The muddy brown hills and rolling farmland here look like others in Wisconsin. Tall grasses, cornfields and a bubbling brook yield to rocky outcroppings and rows of trees.
But scientists years ago saw something different about those rocks and concluded an ancient catastrophic event occurred here, although what type of calamity remained a mystery.
They believe they have finally solved the puzzle: A 650- to 700-foot (200- to 210-meter) meteorite crashed into the earth at a speed of up to 67,500 mph (108,000 kilometers per hour).
The impact 450 million years ago dislodged rocks and created a massive hole in a 4-mile-diameter (6.4-kilometer-diameter) area called Rock Elm about 70 miles (110 kilometers) east of Minneapolis, three scientists said in an article published in the Geological Society of America Bulletin.
How the hole faded away
Over time, shale, dirt and sediment filled the hole to make the impact site virtually indistinguishable from the surrounding land. A shallow sea covering Wisconsin at the time of the impact likely blunted the meteorite’s effect.
The report said the impact at Rock Elm released more than 1,000 megatons of explosive energy, lifted the earth at the center more than 1,650 feet (500 meters) and sent shock waves through the rocks, crushing them.
“They were at ground zero, so they got the brunt of it,” said William S. Cordua, of the University of Wisconsin-River Falls, and one of the paper’s authors.
The confirmation of what happened here millions of years ago is significant to geologists seeking to trace geological patterns, said Don Yeomans, an astronomer at NASA’s Jet Propulsion Laboratory in Pasadena, Calif.
Although they’re not spectacular-looking, to Cordua and other scientists the rocks here have always appeared different than those just a few miles away. They’re tipped at an angle in many places, reflecting the damage inflicted millions of years ago.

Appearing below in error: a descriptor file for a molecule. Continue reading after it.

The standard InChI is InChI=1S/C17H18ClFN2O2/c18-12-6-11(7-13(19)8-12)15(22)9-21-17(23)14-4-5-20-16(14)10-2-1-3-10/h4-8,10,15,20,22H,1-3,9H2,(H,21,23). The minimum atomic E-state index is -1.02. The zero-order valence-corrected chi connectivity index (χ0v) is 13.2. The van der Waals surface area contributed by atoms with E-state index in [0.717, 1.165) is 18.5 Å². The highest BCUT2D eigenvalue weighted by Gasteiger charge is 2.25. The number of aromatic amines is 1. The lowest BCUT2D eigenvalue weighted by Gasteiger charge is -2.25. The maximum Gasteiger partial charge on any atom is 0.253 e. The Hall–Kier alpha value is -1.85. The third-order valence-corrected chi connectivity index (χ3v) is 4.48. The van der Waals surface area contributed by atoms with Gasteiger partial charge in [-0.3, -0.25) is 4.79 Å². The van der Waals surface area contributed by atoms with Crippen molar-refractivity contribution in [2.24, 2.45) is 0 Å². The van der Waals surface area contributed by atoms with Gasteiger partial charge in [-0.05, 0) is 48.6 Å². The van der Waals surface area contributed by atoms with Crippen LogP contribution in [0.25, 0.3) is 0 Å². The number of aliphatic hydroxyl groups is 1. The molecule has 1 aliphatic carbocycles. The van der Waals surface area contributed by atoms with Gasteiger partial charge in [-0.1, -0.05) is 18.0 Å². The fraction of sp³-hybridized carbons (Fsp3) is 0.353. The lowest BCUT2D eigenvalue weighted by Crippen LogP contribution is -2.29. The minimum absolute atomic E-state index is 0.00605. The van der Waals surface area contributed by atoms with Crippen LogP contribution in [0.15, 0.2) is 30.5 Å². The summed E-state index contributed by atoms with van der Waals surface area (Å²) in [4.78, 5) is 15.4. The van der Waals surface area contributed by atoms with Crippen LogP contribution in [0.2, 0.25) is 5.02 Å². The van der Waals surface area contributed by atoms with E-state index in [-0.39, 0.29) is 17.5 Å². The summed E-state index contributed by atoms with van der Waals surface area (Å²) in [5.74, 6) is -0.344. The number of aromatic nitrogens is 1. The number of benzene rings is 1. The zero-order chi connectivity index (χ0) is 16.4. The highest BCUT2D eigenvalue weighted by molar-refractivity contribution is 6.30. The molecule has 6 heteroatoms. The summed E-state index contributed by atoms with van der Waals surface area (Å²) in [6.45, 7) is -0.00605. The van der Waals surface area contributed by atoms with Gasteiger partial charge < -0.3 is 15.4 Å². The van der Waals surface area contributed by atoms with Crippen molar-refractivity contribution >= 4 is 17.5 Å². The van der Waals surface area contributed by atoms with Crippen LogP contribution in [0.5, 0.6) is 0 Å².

Worldwide, there are only about 200 such impact formations, and only a couple of dozen in the United States. They are believed to have occurred only every few hundred thousand years.
The first modern indication of anything wrong here came in 1942, when a UW-Madison graduate student spotted the differences in soil and quartz and mapped out the area for more study.
“Mostly after its discovery it was pretty well-ignored,” said Bevan M. French, a former NASA geologist who is a research collaborator at the Smithsonian Institution. Even so, the area has been known among amateur geologists and farmers as an anomaly.
Since the 1980s, Cordua has trudged through grassy fields and muddy bogs looking for answers about Rock Elm. He started writing about the formation in 1985, and although he suspected it was formed by a meteorite, he couldn’t prove it.
“What I’ve been trying to do is hope that people who study more of these things would get interested in it. And that finally happened,” Cordua said.